Academic journal article Gender & Behaviour

Sexual Practices among University Students in Botswana

Academic journal article Gender & Behaviour

Sexual Practices among University Students in Botswana

Article excerpt


The purpose of this cross-sectional study was to investigate the sexual behaviours of 346 undergraduate students at Botswana University, using selfadministered questionnaires. Presently, about two-thirds of the students reported, being sexually active. The majority used contraceptives, especially condoms. A large number of students were engaged in risky, sexual behaviours, such as having multiple sexual partners, inconsistent, contraceptives use, and intergenerational sex. It is necessary to modify the social and educational activities, to improve the understanding of the consequences of STI's and HIV and how risks could be minimized.

Keywords: Sexual behaviour, university student, Botswana.

(ProQuest: ... denotes formulae omitted.)


The African continent is most seriously affected by AIDS, specifically affecting the young people, disproportionately (Blum & NelsonMmari, 2004; Hartell, 2005; Monasch & Mahy, 2006; UNAIDS, 2008). Sexually transmitted infections (STI's) and unintended pregnancies have been increasing worldwide ,becoming one of the most important health issues for adolescent and young adults. The university environment creates a great opportunity for HIV high-risk behaviours to be experienced, including unsafe sex and having multiple partners (Duncan, Miller, Borskey, Fomby, Dawson, Davis, 2002; Tosh & Simmon, 2007; Lee, Salman, Fitzpatrick, 2009). Several studies on sexually related behaviours of students in universities, reflects the extent of high, risk behaviours for HIV and AIDS, present in higher learning institutions, both in the developed or developing countries (Inungu, Mumford, Younis, Langford, 2009; Alhikari, 2010; Buhi, Marhefka, Hoban, 2010; Caetano, Linhares, Pinotti, Maggio da Fonseca, Wojitani, 2010; Hoque & Ghuman, 2011). Globally sexual activity is reported to be rampant amongst university students (Teague, 2009; Alhikari, 2010; Buhi, Marhefka, Hoban, 2010; Caetano, Linhares, Pinotti, Maggio da Fonseca, Wojitani, 2010).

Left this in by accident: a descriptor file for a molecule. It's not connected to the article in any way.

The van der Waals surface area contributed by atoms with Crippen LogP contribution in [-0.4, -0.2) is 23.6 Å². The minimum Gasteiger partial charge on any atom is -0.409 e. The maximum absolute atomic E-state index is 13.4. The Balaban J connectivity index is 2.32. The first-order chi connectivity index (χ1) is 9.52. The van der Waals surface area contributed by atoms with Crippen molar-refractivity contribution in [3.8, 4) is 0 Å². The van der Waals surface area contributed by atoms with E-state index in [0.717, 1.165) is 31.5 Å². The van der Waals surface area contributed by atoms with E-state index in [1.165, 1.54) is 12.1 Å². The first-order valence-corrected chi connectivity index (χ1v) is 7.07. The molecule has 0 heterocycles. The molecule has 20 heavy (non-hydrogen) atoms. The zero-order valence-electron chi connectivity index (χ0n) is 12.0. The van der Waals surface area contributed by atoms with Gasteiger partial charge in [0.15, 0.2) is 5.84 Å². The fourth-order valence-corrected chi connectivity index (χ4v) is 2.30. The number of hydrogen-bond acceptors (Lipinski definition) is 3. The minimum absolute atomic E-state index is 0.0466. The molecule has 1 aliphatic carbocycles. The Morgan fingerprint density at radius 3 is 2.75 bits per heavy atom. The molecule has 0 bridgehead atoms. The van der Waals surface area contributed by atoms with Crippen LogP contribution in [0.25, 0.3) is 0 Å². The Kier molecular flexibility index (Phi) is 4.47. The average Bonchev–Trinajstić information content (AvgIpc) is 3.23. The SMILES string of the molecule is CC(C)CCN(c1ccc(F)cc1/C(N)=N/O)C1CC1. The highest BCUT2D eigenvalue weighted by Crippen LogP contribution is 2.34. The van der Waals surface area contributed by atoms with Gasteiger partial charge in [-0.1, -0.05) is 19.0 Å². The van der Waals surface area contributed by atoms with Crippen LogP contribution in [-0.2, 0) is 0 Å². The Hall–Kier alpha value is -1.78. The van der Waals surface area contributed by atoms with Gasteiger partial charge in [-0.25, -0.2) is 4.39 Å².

Botswana has ranked as the second highest in the world, regarding HIV, with a prevalence of 14.9% adults, of individuals between the ages of 15-49 years (UNAIDS, 2008). The average age of sexual initiation was 17.5 years, among unmarried adolescents (Francoeur & Noonan, 2004). Another study reported that amongst young people aged between 15-24 years, 12% of men and 25% women did not use a condom during their last sexual encounter with a non-regular partner (UNAIDS, 2006). Researchers have found significant correlation between risky sexual behaviour and alcohol consumption, which was similar for both men and women in Botswana (Weiser, Leiter, Heisler, McFarland, Percy-de Korte, DeMonner, et al, 2006). One sexual practice represented, by the different cultural dimensions in Botswana, associated with sexuality, was the intergenerational sex, or sex between young women or girls with older male sex partners (Ntseane & Preece, 2005).

There is no formal sex education in schools in Botswana, and studies have shown that many parents are uncomfortable talking about sexuality with their children (Advocates for Youth, 2009). However, young people received some information about sexuality and HIV prevention, both informally from friends and acquaintances, and through the Botswana's HIV prevention social marketing programs (Francoeur & Noonan, 2004) .The sexual behaviours and associated risky behaviours of University students globally have been investigated intensively in the literature. Currently, there is limited up-to- date information available regarding sexual behaviours of Botswana university students. Therefore, the purpose of this present studywas to provide empirical data about the sexual behaviours of university students in Botswana.


Study design, setting and population

This was a descriptive, cross-sectional study conducted at the University of Botswana. The setting was the main campus, at the University of Botswana, which is situated in Gaborone, Botswana. …

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